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03.02 Big Picture Africa: Assessment
Transcript of 03.02 Big Picture Africa: Assessment
While over in Great Zimbabwe I learned of many different aspects of their culture. Great Zimbabwe is located in the out skirts of south eastern hills of Zimbabwe near Lake Mutirikwe and close to the Chimanimani Mountains.
The second place I visited was Ethiopia! Ethiopia is a very interesting area located in the area of Eastern Africa. The word Ethiopia is created from the old Latin words "Ethio" which means burned, and "pia" which translates to face, which together translates to create the land of burnt-faced people. However, when Ethiopia first became a country in 1st Century B.C, it was know as the Aksumite Empire.
In my latest venture, I visited the wonderful country that is Kongo. The word Kongo is derived from the name given to a member of an indigenous person living in west-central Africa along the lower course of the Congo River. Kongo may also frequently be called Kikongo, which is the Bantu language of the Bantu language of the Kongo people.
03.02 Big Picture Africa: Assessment
Economic Great Zimbabwe
Great Zimbabwe prospers from transferring
interior trade goods, which was mostly gold, to other countries as a mode of a trading system. The country is often considered the central of gold trading and while I was visiting there I was able to view where a goldsmith works and he even gave me some very valuable gold items!
Political Great Zimbabwe
Strangely enough, along with the city prospering from gold and becoming the center for gold, the city also prospered from their arrange of cattle. Wealth in trade led to a rise of a new elite that ruled Great Zimbabwe from the 11th to the 15th century. The trade of cattle, along with recognition of the cities stone architecture and pottery helped to define and build political aspects of Great Zimbabwe until the fall of the city-state in the late 15th century
The country of Ethiopia is very diverse and special in their social ways and culture. The country of Zimbabwe is divided into four groups. High-ranked Lineages, low-ranked Lineages, Castes groups, and slaves. Many aspects of the traditions implicated in Ethiopia comes from different places such as Italy, Northwest Africa, and India. It is very intriguing!
The word "Zimbabwe" is thought to be derived from a Shona phrase meaning "stone enclosure" or "house of rock." Their exclusive trading network allowed Great Zimbabwe to be one of the most predominant trading regions during the Medieval period. The main trading items were gold, iron, copper, tin, and cattle. The architecture that composed Great Zimbabwe reflected a complex socio-economic system. The stonewalls were constructed to show wealth and power of those who lived within the walls, an elite population which was closely related to a powerful monarchy.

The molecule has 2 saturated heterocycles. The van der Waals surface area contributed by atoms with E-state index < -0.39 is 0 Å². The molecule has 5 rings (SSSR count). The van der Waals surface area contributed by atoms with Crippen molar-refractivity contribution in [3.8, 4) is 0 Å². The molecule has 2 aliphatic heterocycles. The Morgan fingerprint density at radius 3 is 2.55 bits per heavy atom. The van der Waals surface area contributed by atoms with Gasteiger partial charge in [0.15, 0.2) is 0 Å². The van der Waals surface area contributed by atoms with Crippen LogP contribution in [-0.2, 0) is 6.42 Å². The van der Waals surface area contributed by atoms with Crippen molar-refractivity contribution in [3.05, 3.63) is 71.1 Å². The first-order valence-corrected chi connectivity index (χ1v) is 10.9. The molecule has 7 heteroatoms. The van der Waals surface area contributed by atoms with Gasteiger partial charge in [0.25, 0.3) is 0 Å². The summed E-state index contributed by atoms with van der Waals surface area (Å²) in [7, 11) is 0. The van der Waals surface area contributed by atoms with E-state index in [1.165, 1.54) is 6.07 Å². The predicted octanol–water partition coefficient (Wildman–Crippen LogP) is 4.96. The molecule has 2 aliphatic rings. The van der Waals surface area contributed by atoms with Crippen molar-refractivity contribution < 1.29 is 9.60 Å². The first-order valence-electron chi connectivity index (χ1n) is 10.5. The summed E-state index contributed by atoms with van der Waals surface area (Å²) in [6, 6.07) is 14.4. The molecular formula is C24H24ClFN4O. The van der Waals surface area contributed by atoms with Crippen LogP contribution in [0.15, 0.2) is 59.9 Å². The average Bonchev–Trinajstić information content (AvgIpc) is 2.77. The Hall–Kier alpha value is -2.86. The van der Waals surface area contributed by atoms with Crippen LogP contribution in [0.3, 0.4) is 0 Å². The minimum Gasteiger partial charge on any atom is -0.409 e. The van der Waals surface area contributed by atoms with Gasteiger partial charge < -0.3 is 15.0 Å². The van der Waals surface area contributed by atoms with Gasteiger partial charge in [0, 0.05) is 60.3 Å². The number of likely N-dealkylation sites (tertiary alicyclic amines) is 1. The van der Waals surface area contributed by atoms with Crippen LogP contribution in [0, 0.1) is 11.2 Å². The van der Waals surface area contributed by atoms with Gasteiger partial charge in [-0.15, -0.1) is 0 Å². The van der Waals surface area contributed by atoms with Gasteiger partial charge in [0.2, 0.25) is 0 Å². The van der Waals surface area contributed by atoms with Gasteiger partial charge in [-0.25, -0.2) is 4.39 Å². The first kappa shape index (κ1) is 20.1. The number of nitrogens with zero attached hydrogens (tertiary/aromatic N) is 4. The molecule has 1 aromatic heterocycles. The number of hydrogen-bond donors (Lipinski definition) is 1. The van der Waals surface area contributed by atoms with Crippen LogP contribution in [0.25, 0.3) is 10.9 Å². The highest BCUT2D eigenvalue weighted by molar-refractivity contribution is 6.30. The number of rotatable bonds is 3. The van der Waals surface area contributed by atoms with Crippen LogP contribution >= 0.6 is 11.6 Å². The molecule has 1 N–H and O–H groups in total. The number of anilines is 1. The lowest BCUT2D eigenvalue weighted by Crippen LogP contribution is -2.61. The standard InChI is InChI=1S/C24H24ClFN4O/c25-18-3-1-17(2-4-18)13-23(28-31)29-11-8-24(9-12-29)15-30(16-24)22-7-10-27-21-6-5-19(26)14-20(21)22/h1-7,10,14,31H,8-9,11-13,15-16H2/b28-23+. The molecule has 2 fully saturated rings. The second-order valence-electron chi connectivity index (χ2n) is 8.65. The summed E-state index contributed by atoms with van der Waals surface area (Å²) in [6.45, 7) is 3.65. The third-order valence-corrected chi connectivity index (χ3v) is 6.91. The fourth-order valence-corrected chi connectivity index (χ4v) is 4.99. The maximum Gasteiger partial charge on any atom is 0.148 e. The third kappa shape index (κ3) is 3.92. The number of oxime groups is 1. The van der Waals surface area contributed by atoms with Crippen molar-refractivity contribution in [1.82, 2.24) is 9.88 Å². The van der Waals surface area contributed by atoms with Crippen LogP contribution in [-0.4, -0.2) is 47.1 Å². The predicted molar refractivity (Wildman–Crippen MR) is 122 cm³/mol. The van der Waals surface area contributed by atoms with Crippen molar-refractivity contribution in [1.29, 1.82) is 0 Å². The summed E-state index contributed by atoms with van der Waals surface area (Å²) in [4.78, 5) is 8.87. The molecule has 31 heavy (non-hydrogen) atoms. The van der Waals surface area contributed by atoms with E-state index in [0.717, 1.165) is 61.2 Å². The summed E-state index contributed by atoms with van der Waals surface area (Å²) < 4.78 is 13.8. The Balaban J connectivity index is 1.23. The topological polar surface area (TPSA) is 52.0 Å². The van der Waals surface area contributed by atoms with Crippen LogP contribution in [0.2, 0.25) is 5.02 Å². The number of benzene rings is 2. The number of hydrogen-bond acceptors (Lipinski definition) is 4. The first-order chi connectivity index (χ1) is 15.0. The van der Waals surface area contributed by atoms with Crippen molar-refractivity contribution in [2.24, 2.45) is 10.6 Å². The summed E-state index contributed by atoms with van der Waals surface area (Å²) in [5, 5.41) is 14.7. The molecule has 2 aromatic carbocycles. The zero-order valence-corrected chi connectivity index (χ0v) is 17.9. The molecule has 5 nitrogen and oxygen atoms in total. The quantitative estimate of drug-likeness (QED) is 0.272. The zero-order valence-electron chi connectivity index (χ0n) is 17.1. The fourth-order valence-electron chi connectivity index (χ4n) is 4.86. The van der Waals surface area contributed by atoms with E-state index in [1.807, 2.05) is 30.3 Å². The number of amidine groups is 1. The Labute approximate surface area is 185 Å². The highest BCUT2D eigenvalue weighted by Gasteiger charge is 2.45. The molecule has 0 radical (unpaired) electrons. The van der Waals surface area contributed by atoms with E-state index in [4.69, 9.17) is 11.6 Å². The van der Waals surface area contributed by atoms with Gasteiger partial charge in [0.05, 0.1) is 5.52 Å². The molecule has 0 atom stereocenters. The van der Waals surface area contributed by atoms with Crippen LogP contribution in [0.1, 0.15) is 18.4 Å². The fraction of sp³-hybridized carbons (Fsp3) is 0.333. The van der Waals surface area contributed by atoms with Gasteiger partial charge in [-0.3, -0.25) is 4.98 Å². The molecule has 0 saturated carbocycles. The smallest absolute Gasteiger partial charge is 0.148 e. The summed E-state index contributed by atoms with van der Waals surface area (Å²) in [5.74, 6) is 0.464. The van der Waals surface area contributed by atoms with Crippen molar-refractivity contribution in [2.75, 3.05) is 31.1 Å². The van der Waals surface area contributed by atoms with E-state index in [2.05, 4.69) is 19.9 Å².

Ethiopia's economy is based on agriculture, and coffee has been a major export crop for many years. Other crops include a variety of grains, such as teff, wheat, barley, corn, sorghum, and millet, pulses; and oilseed. Grains are primary for the diet and are the most important field crops. Pulses are a principal source of protein in the diet. While oilseed consumption is very common due to the Ethiopian Orthodox Church prohibiting the usage of animal fats on many days during the year.
Like the social aspects of the great country I visited, the political section of Ethiopia was developed as a hierarchy. As Axum’s power depleted, the African Agew people filled the discontinuation of power. Over time, they united much of the region and ruled Ethiopia as the Zaqwe Dynasty in the 12th and 13th centuries CE. However, many competed for dominance in the area, and in 1270 CE, the Shewa ruler led a rebellion that established the Solomonic dynasty continued to control Ethiopia into the modern age.
The Kongo Valley became the gathering place of various branches of the people known as Bantu. Between two and three thousand years ago a group of tribes began to move out of the region south or southwest of Lake Chad. From 2000 BCE and forward, the Bantu spread throughout Central and Southern Africa, blending in with the local inhabitants.
By 1000 CE, the peoples south of the rainforests were not only accomplished farmers but also miners, especially of gold, copper and iron, which contributed to the success of the economic aspects of Kongo. Many citizens also specialized in ceramics, patterned textiles, and salt, which was used in many Central Africans used to dry river fish for trade. Wealth through the system of trade led to a creation of a new class that rose to rule what would soon become the Kingdom of Kongo.
Around 1390 CE, Lukeni lua Nimi united several territories under one rule and became the first manikongo (or king). The Kongo became an empire itself that would dominate the region into the 17th century CE. When the Portuguese came in the 1480 CE, the rulers of Kongo quickly forged ties with its rulers, both through trade and through the adoption of Christianity.